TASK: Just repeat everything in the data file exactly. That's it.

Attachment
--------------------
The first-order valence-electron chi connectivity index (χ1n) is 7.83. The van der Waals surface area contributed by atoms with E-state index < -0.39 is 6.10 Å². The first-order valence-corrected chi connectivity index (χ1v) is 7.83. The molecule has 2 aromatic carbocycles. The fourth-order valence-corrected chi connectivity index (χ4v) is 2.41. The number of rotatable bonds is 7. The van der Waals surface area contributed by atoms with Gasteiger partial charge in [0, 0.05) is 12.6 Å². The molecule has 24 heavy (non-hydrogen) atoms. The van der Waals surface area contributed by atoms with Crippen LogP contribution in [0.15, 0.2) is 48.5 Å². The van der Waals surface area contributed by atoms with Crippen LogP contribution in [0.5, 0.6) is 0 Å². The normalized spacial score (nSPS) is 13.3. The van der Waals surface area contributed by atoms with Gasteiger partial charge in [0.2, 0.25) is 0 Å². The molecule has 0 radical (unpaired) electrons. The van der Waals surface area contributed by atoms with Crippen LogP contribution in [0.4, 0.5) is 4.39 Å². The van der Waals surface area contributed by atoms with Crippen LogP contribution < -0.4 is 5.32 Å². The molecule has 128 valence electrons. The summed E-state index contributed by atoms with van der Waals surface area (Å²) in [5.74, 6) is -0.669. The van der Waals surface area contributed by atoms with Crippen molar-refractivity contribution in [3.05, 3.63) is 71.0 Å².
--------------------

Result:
The first-order valence-electron chi connectivity index (χ1n) is 7.83. The van der Waals surface area contributed by atoms with E-state index < -0.39 is 6.10 Å². The first-order valence-corrected chi connectivity index (χ1v) is 7.83. The molecule has 2 aromatic carbocycles. The fourth-order valence-corrected chi connectivity index (χ4v) is 2.41. The number of rotatable bonds is 7. The van der Waals surface area contributed by atoms with Gasteiger partial charge in [0, 0.05) is 12.6 Å². The molecule has 24 heavy (non-hydrogen) atoms. The van der Waals surface area contributed by atoms with Crippen LogP contribution in [0.15, 0.2) is 48.5 Å². The van der Waals surface area contributed by atoms with Crippen LogP contribution in [0.5, 0.6) is 0 Å². The normalized spacial score (nSPS) is 13.3. The van der Waals surface area contributed by atoms with Gasteiger partial charge in [0.2, 0.25) is 0 Å². The molecule has 0 radical (unpaired) electrons. The van der Waals surface area contributed by atoms with Crippen LogP contribution in [0.4, 0.5) is 4.39 Å². The van der Waals surface area contributed by atoms with Crippen LogP contribution < -0.4 is 5.32 Å². The molecule has 128 valence electrons. The summed E-state index contributed by atoms with van der Waals surface area (Å²) in [5.74, 6) is -0.669. The van der Waals surface area contributed by atoms with Crippen molar-refractivity contribution in [3.05, 3.63) is 71.0 Å².